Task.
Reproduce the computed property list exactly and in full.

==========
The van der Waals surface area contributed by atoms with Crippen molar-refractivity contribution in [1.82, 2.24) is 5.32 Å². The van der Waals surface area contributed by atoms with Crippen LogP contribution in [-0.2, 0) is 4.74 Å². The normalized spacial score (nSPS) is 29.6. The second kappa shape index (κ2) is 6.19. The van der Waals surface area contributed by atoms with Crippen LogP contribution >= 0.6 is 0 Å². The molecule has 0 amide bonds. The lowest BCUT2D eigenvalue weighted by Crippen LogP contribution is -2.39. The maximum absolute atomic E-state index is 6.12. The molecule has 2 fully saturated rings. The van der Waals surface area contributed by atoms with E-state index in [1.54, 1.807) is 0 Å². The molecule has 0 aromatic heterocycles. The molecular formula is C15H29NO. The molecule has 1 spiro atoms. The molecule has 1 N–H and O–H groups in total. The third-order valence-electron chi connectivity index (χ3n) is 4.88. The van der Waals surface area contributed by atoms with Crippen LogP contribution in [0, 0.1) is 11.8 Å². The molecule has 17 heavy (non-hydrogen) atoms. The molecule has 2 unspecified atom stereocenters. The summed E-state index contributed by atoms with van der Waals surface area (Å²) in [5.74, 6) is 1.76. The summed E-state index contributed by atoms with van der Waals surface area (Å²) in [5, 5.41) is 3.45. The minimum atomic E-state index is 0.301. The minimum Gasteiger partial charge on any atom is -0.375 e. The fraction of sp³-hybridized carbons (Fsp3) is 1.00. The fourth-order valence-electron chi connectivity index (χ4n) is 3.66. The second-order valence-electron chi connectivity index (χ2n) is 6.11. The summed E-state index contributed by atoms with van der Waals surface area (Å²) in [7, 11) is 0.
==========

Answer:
The van der Waals surface area contributed by atoms with Crippen molar-refractivity contribution in [1.82, 2.24) is 5.32 Å². The van der Waals surface area contributed by atoms with Crippen LogP contribution in [-0.2, 0) is 4.74 Å². The normalized spacial score (nSPS) is 29.6. The second kappa shape index (κ2) is 6.19. The van der Waals surface area contributed by atoms with Crippen LogP contribution >= 0.6 is 0 Å². The molecule has 0 amide bonds. The lowest BCUT2D eigenvalue weighted by Crippen LogP contribution is -2.39. The maximum absolute atomic E-state index is 6.12. The molecule has 2 fully saturated rings. The van der Waals surface area contributed by atoms with E-state index in [1.54, 1.807) is 0 Å². The molecule has 0 aromatic heterocycles. The molecular formula is C15H29NO. The molecule has 1 spiro atoms. The molecule has 1 N–H and O–H groups in total. The third-order valence-electron chi connectivity index (χ3n) is 4.88. The van der Waals surface area contributed by atoms with Crippen LogP contribution in [0, 0.1) is 11.8 Å². The molecule has 17 heavy (non-hydrogen) atoms. The molecule has 2 unspecified atom stereocenters. The summed E-state index contributed by atoms with van der Waals surface area (Å²) in [5.74, 6) is 1.76. The summed E-state index contributed by atoms with van der Waals surface area (Å²) in [5, 5.41) is 3.45. The minimum atomic E-state index is 0.301. The minimum Gasteiger partial charge on any atom is -0.375 e. The fraction of sp³-hybridized carbons (Fsp3) is 1.00. The fourth-order valence-electron chi connectivity index (χ4n) is 3.66. The second-order valence-electron chi connectivity index (χ2n) is 6.11. The summed E-state index contributed by atoms with van der Waals surface area (Å²) in [7, 11) is 0.